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Oregon Senate bill would mandate bicycle licenses and registration – UPDATED

Monday, January 26th, 2015

“Imposes license fee in amount sufficient to pay administrative costs, as determined by Department of Transportation. Creates offense of failure to register bicycle. Punishes by maximum fine of $250.”
— From summary of Senate Bill 177

(UPDATE, 9:05 am 1/27: Scroll down for a comment from the Salem, Oregon resident who requested this bill.)

Here we go again…

An Oregon legislator has introduced a bill that would mandate licenses for everyone over 18 years of age who rides a bicycle and would require them to pay a $10 fee to register their bikes. The bill would also prohibit the use of “state highway fund” dollars on “bicycle” projects and repeal ORS 366.154 (a.k.a. the “bike bill”).

Senate Bill 177 has been introduced by Senator Brian Boquist (R-12) “at the request of” a constituent. That “at the request of” part is important because it appears the bill is what’s known as a “constituent bill”. In other words, this isn’t a bill the senator himself is pushing for — he has merely accepted it and moved it along into a committee to appease a vocal constituent. In this case, the constituent is a man named Ted Campbell.
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Blumenauer, DeFazio team with GOP on Bicycle and Pedestrian Safety Act

Friday, November 15th, 2013
L to R: Earl Blumenauer (D), Mike McCaul (R), Peter DeFazio (D), Howard Coble (R).
(Images: Blumenauer by J. Maus/BikePortland. All others via Facebook)

On a day when we learned U.S. traffic fatalities in 2012 went up for the first time since 2005 — with notable spikes in bicycling and walking deaths — Oregon Congressmen Earl Blumenauer and Peter DeFazio joined with two of their Republican colleagues, Howard Coble (NC) and Mike McCaul (TX) to introduce the Bicycle and Pedestrian Safety Act (H.R. 3494). (more…)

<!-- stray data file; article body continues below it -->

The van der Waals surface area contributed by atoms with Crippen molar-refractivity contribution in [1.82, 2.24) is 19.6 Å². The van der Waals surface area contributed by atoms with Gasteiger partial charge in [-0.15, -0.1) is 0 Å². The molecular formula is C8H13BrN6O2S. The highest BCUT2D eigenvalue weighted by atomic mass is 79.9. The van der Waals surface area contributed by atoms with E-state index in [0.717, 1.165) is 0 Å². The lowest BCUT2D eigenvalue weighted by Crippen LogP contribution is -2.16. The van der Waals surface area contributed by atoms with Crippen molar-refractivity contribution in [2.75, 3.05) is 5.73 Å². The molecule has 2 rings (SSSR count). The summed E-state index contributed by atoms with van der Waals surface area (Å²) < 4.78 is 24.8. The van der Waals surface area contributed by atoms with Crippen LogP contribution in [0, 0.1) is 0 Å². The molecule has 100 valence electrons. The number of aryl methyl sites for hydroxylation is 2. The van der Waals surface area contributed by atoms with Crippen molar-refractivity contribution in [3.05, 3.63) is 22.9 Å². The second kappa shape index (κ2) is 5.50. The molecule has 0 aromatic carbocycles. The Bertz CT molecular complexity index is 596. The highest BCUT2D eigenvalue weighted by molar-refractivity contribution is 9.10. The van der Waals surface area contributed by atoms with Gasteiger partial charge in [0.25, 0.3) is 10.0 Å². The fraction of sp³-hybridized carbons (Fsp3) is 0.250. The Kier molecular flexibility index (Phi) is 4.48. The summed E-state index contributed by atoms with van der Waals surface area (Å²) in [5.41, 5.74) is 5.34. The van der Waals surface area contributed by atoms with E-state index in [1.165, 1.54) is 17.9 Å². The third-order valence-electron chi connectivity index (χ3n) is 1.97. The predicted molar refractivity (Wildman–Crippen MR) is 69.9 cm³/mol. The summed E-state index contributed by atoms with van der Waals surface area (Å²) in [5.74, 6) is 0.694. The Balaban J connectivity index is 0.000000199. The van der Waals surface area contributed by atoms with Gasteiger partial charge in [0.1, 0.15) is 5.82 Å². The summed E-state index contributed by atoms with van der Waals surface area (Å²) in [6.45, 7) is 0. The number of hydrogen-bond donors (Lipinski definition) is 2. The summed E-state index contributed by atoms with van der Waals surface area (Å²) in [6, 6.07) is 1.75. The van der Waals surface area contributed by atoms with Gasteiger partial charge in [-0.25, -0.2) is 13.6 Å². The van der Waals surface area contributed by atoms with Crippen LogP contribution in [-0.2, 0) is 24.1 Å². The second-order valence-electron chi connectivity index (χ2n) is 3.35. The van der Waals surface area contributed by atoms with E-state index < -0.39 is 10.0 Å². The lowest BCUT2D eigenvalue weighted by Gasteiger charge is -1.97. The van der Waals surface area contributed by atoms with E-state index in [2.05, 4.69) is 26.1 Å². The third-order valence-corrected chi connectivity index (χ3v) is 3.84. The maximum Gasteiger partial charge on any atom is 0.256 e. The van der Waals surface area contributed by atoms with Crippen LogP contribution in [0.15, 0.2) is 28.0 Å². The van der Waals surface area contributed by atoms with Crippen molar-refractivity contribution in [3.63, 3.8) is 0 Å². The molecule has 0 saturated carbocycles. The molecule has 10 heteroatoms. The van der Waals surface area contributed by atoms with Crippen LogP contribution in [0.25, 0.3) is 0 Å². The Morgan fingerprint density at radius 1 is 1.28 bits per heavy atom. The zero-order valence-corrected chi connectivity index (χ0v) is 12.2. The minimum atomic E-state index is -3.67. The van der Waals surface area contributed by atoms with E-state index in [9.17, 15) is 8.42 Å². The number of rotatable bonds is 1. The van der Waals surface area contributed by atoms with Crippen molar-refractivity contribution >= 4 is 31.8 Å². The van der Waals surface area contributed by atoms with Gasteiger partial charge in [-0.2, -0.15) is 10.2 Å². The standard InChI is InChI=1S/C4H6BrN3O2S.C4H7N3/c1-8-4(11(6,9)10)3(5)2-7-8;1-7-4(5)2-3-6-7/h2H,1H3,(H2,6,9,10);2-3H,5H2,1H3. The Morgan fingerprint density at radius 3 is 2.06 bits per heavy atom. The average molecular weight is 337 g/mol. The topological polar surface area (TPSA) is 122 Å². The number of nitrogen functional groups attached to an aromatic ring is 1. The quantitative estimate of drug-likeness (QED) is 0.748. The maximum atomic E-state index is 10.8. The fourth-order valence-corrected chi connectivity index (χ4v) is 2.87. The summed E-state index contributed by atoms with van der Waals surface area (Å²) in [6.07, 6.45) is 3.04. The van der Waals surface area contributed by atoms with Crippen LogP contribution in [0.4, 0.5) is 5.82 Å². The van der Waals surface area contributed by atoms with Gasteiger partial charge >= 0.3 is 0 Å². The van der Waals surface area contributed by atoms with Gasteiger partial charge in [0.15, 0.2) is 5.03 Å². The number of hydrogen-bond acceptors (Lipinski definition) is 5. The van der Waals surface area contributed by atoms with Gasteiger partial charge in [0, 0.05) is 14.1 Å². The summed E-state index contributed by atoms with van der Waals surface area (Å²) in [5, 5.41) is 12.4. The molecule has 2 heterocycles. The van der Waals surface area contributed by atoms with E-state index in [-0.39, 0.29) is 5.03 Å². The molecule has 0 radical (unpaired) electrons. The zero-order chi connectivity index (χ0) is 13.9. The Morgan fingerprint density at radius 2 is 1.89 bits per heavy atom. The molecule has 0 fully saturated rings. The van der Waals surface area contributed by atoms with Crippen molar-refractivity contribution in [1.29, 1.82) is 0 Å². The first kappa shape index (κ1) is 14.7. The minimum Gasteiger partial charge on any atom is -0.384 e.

PBOT will begin installing new 20 mph signs next month

Monday, January 28th, 2013
Ginny Burdick with new speed limit sign
The wait is almost over.
(Photo: Michael Andersen/Portland Afoot)

The Portland Bureau of Transportation (PBOT) is gearing up to install 300 new speed limit signs throughout the city. The new signs are the result of a law PBOT passed in 2011 that gives the city legal authority to lower speed limits by 5 mph on residential streets that have been specifically designed as bikeways (a.k.a. neighborhood greenways). Since these neighborhood greenway streets are already at 25 mph, the new law allows PBOT to set the new limit at 20.

The big unveiling of these new signs was in August of last year; but PBOT has yet to install any new signs. We asked PBOT spokesman Dan Anderson for an update on the project last week. Anderson says they plan to begin installing the signs early next month and installation should be complete by April or May. The 300 signs will cover about 70 miles of streets at a cost of $30,00 to $45,000. (more…)

BTA 2013 legislative push: More funding, lower speeds, more enforcement

Tuesday, January 8th, 2013
BTA Advocacy Director Gerik Kransky
at Velo Cult last night.
(Photo © J. Maus/BikePortland)

The Bicycle Transportation Alliance has embarked on their 2013 legislative campaign. Last night they revealed that the three bills they plan to lobby for center around funding, speed limits, and enforcement.

The bills are substantial and they mark a full-force return to lobbying in Salem after the BTA opted to lay low and rebuild relationships with legislators in the 2011 session.

At a BTA-hosted happy hour event at Velo Cult Bike Shop last night, Advocacy Director Gerik Kransky shared that their “three-pronged approach” is “all about safety.”
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